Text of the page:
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The Cloud is a model for computing that provides new opportunities for consumers, businesses -- and yes, even criminals. As a result, one question that has emerged is: What is the reach of U.S. law enforcement agencies into the cloud, and to what extent are they able to operate in jurisdictions around the world?
In a conference call with press on the subject of Cloud Computing and Data Privacy, U.S. Deputy Assistant Attorney General Bruce Swartz addressed a number of myths about the cloud and how existing laws pertain to it. Swartz noted that there seems to be some controversy about the ability of U.S. law enforcement agencies to access information in the cloud.
"There is a myth that the advent of cloud computing changes everything or has somehow presented us with new problems that we haven't had before," Swartz said. "In fact, while cloud has some important advantages for consumers and others, it doesn't present any issues that have not always been present as long as there have been Internet service issues."
Swartz added that multi-jurisdiction issues with regard to information that is online pre-date the term "cloud." Law enforcement has had to deal with issues of content stored in one country that may have been generated in another country for the entire history of the Internet. The way that the U.S and other countries around the world deal with such Internet content jurisdiction issues was actually formalized a decade ago.https://o1.qnsr.com/log/p.gif?;n=203;c=204650394;s=9477;x=7936;f=201801171506010;u=j;z=TIMESTAMP;a=20392931;e=i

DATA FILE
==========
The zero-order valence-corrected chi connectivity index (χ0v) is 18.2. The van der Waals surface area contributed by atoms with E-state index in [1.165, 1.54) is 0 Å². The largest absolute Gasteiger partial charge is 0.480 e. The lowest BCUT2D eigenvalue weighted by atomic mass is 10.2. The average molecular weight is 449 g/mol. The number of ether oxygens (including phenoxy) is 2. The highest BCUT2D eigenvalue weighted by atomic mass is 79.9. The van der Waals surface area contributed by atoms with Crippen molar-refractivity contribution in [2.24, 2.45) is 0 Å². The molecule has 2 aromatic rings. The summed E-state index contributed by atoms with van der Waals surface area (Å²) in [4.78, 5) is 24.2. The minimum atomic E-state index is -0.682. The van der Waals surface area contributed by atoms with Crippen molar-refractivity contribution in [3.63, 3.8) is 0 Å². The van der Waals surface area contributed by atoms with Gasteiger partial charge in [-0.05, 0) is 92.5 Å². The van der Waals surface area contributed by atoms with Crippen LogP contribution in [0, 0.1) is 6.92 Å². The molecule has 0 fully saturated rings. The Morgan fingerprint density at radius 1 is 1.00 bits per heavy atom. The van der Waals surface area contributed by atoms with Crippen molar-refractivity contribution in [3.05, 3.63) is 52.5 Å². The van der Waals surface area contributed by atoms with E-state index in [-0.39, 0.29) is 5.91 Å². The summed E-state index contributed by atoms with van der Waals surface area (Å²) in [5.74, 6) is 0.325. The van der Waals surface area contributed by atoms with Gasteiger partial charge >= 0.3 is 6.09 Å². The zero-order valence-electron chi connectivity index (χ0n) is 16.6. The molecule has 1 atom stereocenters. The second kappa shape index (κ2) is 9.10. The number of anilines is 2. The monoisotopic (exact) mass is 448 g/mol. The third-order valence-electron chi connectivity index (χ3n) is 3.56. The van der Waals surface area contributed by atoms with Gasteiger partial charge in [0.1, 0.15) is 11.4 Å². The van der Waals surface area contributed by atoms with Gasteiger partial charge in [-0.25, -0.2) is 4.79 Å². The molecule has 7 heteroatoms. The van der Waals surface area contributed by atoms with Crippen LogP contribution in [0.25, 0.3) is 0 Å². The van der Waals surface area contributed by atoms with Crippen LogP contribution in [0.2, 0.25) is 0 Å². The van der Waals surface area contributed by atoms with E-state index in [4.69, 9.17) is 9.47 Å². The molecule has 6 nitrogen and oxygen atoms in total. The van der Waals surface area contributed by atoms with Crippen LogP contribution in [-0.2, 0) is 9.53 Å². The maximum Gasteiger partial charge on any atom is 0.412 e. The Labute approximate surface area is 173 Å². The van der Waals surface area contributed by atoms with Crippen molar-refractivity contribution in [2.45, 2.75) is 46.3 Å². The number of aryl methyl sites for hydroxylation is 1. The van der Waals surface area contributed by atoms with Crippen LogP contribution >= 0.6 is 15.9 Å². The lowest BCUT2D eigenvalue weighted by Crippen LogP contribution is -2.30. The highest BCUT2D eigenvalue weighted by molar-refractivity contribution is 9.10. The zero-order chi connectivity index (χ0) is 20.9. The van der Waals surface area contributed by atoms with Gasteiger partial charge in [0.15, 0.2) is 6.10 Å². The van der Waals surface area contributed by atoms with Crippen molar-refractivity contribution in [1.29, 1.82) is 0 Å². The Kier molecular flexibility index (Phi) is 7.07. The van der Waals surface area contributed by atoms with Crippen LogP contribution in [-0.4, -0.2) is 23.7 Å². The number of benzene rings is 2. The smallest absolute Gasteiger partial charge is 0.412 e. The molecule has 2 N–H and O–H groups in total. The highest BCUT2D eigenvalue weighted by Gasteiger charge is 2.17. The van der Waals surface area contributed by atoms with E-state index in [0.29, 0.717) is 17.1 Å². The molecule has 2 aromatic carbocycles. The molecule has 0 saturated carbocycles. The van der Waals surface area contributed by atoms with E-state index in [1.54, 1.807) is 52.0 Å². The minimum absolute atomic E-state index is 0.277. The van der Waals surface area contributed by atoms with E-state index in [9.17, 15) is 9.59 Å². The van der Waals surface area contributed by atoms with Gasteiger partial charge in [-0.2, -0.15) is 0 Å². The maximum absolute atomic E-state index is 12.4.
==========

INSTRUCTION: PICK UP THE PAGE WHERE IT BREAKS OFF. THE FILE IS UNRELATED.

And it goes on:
"It's important to recognize that the framework for resolving conflict in the law enforcement context was established long ago as the Budapest Cybercrime Conventions which dates back to 2001," Swartz said. "That convention spells out a framework for access by law enforcement to computer data stored within a particular country."
Swartz explained that the convention obligates each country to have legislation which enables authorities to compel production, from any person or corporation in its territory, of computer data that is stored in that country, that is within the control of the person or entity.
While the Budapest Convention lays out the framework, Swartz admitted that there can occasionally be issues about whether or not a company within the territory of a state, can be compelled to produce evidence that is stored outside of that country.
"That is not a new problem, it's a question that pre-dates the cloud and the Internet itself," Swartz said. "It has been around as long as entities have stored records in one country and have been present in another."
Swartz added that the question of what power a country has to compel production of those documents has been one that law enforcement has long dealt with and the U.S and others governments have a legal framework for dealing with it.
The other myth about U.S. law enforcement in the cloud that Swartz addressed revolves around the impact of the Patriot Act. Enacted in response to the 9/11 terrorist attacks, the law gives U.S law enforcement broader powers to gather intelligence. Swartz noted that the Patriot Act rationalized existing laws about surveillance, but it didn't work a fundamental change to the issues of stored data. He stressed that the Patriot Act does not affect the Cloud for law enforcement purposes.
"Law enforcement in the U.S, the EU, and around the world have worked out a system through treaties, memorandum of understanding and through their own domestic laws to ensure that we can share information and obtain information from each other and do so while protecting privacy," Swartz said.